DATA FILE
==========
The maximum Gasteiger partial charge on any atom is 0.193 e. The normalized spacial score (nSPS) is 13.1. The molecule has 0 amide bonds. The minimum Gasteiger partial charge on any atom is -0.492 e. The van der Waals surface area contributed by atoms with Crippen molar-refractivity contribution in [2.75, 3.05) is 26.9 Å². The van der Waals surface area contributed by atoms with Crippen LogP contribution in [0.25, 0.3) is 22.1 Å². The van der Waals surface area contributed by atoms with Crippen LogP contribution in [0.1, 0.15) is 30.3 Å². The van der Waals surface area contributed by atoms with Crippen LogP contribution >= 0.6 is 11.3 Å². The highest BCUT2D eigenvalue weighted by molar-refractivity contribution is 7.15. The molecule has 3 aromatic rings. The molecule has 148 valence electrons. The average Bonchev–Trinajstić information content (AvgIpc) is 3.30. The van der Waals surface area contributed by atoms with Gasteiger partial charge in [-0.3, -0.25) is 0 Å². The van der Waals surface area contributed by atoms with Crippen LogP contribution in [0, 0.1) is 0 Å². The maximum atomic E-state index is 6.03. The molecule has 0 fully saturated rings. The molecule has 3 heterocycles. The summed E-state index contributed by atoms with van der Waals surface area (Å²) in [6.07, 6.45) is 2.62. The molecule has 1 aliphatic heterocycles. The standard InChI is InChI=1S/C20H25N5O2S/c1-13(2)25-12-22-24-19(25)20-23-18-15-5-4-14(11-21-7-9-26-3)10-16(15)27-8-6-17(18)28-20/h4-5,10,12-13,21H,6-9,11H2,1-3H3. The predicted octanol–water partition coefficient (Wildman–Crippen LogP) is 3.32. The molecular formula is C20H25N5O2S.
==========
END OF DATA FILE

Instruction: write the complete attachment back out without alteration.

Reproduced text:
The maximum Gasteiger partial charge on any atom is 0.193 e. The normalized spacial score (nSPS) is 13.1. The molecule has 0 amide bonds. The minimum Gasteiger partial charge on any atom is -0.492 e. The van der Waals surface area contributed by atoms with Crippen molar-refractivity contribution in [2.75, 3.05) is 26.9 Å². The van der Waals surface area contributed by atoms with Crippen LogP contribution in [0.25, 0.3) is 22.1 Å². The van der Waals surface area contributed by atoms with Crippen LogP contribution in [0.1, 0.15) is 30.3 Å². The van der Waals surface area contributed by atoms with Crippen LogP contribution >= 0.6 is 11.3 Å². The highest BCUT2D eigenvalue weighted by molar-refractivity contribution is 7.15. The molecule has 3 aromatic rings. The molecule has 148 valence electrons. The average Bonchev–Trinajstić information content (AvgIpc) is 3.30. The van der Waals surface area contributed by atoms with Gasteiger partial charge in [-0.3, -0.25) is 0 Å². The van der Waals surface area contributed by atoms with Crippen LogP contribution in [0, 0.1) is 0 Å². The maximum atomic E-state index is 6.03. The molecule has 0 fully saturated rings. The molecule has 3 heterocycles. The summed E-state index contributed by atoms with van der Waals surface area (Å²) in [6.07, 6.45) is 2.62. The molecule has 1 aliphatic heterocycles. The standard InChI is InChI=1S/C20H25N5O2S/c1-13(2)25-12-22-24-19(25)20-23-18-15-5-4-14(11-21-7-9-26-3)10-16(15)27-8-6-17(18)28-20/h4-5,10,12-13,21H,6-9,11H2,1-3H3. The predicted octanol–water partition coefficient (Wildman–Crippen LogP) is 3.32. The molecular formula is C20H25N5O2S.